The search for decent school providing quality education far away from parental residence is not always without consequences, especially on the academic result of the child or most unfortunately on the safety of the learner. A long distance trip is always tiresome for most individuals and mainly for children. Tired children are likely to underperform academically. Equally, lonely children walking long distances are luckily to be lured by people offering a “lift” home. We know what some of these “good Samaritans” are up to: abusing children on the way to school or home; abducting them and even killing them. Should the government bring quality education close to home, these horrendous things could be avoided to our little ones. Alternatively, offering school transport to needy children would be a remedy.

 However, knowing that some areas need exorcism to curb violence and/or crime among residents, we are of the opinion that safety and security measures should be reinforced to make each school a haven for peace. Many a time, media have reported incidents of criminal activity happening mostly at poor schools in rural areas or “locations”. A concerned parent cannot take chances to bring his/her child in such a learning environment.

Another burning issue that is equally worth addressing is the parents’ financial contribution towards the education of their children that should not be left to the sole discretion of the SGB members. The government should set the rates of school fees for all public schools taking into account the income of the least paid government official. Should this contribution be insignificant – as it has always been the case – then, the government should get prepared to step in to subsidise schools in compensation for the shortfall in the running of the school activities. Furthermore, schools could be allowed by government to fundraise for specific activities. Richer parents could then be involved in the fundraising exercise as it’s expected from them to give more money to the cause.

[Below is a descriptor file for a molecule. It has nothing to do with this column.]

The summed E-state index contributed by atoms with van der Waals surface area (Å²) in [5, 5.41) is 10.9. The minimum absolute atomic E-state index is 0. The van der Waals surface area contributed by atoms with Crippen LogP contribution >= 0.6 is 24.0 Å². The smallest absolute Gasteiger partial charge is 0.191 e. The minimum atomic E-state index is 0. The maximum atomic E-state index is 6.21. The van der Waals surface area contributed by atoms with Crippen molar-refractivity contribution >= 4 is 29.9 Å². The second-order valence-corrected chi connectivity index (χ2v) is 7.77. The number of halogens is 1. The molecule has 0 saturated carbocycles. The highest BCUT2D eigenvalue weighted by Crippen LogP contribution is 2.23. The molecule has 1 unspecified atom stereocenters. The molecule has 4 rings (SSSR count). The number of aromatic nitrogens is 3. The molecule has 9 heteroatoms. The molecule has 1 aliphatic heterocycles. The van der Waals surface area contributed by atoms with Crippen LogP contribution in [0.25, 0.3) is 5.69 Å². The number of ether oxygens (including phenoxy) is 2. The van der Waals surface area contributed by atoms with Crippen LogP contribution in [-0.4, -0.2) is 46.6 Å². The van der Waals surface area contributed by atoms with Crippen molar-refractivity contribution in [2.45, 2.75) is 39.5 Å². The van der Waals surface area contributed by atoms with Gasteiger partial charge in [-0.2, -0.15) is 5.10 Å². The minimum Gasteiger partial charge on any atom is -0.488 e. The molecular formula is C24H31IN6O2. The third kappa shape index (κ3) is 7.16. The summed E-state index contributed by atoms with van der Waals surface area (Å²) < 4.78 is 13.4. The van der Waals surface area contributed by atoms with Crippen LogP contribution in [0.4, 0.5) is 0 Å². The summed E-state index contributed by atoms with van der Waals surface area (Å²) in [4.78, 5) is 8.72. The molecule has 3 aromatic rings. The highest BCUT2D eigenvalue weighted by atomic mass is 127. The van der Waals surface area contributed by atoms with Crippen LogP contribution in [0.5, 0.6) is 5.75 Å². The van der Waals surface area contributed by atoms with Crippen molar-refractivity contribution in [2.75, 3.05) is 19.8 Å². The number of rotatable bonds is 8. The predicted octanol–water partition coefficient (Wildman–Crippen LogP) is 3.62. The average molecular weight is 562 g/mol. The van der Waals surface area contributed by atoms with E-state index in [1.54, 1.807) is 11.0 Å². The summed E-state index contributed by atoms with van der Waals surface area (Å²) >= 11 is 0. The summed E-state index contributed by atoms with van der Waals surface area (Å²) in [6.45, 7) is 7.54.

We also need to bring to the attention of the public the fact that children from poor families are sometimes attending classes while hungry and very often after covering a long distance on foot, with little or no stationery and in worn out uniform. The accusing looks glare at them and they end up feeling guilty of being poor. Such an attitude, once nurtured, is instrumental to envy, hatred, revolt and you name them. Such children end up becoming cumbersome with unpredictable antisocial behaviours.

Last but not the least; the language issue should be dealt with without emotion. As far as science is not yet translated into our local languages, I would invite us to adopt a more unifying language for the education of our children. We are not lucky like Chinese, Arabs or Japanese whose languages serve also as vehicles for acquisition of scientific knowledge. Even though, due to the character of globalisation, we end up being forced to express our thoughts in English or hire an expensive translator who do not very often express our emotions or convey our thoughts the way we would do it ourselves.